This interdisciplinary conference is interested in women’s active participation in humour and comedy in the long nineteenth century.
About this event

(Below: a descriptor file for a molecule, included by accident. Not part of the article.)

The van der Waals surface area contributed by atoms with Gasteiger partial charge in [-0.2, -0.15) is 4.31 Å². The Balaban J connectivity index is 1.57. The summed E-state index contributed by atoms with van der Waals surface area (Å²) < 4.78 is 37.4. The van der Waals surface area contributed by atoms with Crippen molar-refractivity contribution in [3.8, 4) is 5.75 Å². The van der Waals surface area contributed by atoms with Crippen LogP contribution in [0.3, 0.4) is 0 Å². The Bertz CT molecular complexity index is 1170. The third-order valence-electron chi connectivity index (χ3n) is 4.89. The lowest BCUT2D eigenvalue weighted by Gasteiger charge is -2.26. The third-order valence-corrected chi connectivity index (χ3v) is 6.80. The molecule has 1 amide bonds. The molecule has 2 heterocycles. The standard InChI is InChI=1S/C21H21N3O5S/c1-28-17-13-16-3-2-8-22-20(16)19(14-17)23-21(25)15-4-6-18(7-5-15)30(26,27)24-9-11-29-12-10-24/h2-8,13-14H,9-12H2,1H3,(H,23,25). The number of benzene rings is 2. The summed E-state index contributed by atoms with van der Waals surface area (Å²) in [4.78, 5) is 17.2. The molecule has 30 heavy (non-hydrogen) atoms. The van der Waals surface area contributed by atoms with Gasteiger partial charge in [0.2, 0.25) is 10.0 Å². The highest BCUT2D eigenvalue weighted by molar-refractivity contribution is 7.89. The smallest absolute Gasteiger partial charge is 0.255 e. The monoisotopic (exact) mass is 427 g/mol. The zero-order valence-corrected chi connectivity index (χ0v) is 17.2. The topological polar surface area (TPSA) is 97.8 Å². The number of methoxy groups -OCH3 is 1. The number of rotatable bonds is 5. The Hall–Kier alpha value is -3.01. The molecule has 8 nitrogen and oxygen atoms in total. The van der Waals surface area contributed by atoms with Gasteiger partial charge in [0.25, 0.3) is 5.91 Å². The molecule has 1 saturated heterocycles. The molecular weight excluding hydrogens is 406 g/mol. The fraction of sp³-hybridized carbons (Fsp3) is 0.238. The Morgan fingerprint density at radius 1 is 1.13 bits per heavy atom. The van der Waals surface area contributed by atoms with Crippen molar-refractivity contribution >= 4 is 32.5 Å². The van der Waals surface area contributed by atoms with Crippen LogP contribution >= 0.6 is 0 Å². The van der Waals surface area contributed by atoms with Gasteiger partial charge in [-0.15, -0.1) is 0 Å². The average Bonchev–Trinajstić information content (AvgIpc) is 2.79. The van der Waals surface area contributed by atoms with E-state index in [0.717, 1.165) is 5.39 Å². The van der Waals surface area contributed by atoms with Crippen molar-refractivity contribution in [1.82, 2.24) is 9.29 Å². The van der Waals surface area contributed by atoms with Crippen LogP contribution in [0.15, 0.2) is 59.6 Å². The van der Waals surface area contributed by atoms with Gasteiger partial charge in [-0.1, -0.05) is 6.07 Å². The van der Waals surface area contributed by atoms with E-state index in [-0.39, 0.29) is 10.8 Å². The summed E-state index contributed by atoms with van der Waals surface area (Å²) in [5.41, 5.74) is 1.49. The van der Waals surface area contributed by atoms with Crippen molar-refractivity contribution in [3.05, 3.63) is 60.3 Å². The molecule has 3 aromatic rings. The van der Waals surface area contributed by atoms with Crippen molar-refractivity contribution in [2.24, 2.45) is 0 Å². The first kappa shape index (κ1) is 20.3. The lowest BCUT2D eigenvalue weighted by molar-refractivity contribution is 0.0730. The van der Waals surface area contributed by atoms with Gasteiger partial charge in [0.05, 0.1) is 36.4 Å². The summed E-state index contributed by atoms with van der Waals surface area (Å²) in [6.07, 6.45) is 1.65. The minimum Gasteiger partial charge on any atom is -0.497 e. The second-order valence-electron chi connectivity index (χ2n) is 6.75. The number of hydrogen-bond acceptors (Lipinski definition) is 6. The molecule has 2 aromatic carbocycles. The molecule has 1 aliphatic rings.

Wit is a prominent feature of nineteenth-century culture that encompasses genres from satire to nonsense. Well-known examples range from Dickens’s humorous sketches to joke pages in magazines, and from political cartoons in the tradition of Cruikshank and Gillray to music hall routines. Women’s participation in these discourses, however, still goes underacknowledged or even completely unrecognised. This reflects on cultural attitudes of the present day as well as the nineteenth century. While feminist comedy is now a genre in its own right, the question ‘Can women be funny?’ is still regularly posed. In popular imagination of the nineteenth century, women are the subjects of humour rather than humourists themselves. The centenary of the 1918 Representation of the People Act brought back into the public eye many contemporary cartoons ridiculing the suffragettes, and the strikingly similar earlier satires on the New Woman.